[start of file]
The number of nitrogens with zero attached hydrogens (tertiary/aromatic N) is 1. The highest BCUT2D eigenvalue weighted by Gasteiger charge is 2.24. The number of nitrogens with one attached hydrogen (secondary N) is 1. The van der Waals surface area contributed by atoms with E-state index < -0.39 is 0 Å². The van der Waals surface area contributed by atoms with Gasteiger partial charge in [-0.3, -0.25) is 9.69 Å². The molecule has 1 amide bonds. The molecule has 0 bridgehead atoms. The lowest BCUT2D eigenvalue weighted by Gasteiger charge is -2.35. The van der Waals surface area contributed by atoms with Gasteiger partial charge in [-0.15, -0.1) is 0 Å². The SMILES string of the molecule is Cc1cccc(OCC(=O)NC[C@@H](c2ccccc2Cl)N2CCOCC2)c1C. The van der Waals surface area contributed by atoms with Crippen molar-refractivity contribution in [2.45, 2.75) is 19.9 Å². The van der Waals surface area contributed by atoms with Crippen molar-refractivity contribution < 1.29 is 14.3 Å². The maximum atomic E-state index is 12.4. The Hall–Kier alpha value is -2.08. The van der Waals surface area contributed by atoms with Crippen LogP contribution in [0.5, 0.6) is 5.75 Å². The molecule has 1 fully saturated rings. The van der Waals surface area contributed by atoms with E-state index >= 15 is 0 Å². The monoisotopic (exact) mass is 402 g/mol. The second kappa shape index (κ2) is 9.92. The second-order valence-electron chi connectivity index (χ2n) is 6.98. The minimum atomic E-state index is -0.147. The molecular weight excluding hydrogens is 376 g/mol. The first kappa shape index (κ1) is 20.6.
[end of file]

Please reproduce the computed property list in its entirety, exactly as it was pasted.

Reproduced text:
The number of nitrogens with zero attached hydrogens (tertiary/aromatic N) is 1. The highest BCUT2D eigenvalue weighted by Gasteiger charge is 2.24. The number of nitrogens with one attached hydrogen (secondary N) is 1. The van der Waals surface area contributed by atoms with E-state index < -0.39 is 0 Å². The van der Waals surface area contributed by atoms with Gasteiger partial charge in [-0.3, -0.25) is 9.69 Å². The molecule has 1 amide bonds. The molecule has 0 bridgehead atoms. The lowest BCUT2D eigenvalue weighted by Gasteiger charge is -2.35. The van der Waals surface area contributed by atoms with Gasteiger partial charge in [-0.15, -0.1) is 0 Å². The SMILES string of the molecule is Cc1cccc(OCC(=O)NC[C@@H](c2ccccc2Cl)N2CCOCC2)c1C. The van der Waals surface area contributed by atoms with Crippen molar-refractivity contribution in [2.45, 2.75) is 19.9 Å². The van der Waals surface area contributed by atoms with Crippen molar-refractivity contribution < 1.29 is 14.3 Å². The maximum atomic E-state index is 12.4. The Hall–Kier alpha value is -2.08. The van der Waals surface area contributed by atoms with Crippen LogP contribution in [0.5, 0.6) is 5.75 Å². The molecule has 1 fully saturated rings. The van der Waals surface area contributed by atoms with E-state index >= 15 is 0 Å². The monoisotopic (exact) mass is 402 g/mol. The second kappa shape index (κ2) is 9.92. The second-order valence-electron chi connectivity index (χ2n) is 6.98. The minimum atomic E-state index is -0.147. The molecular weight excluding hydrogens is 376 g/mol. The first kappa shape index (κ1) is 20.6.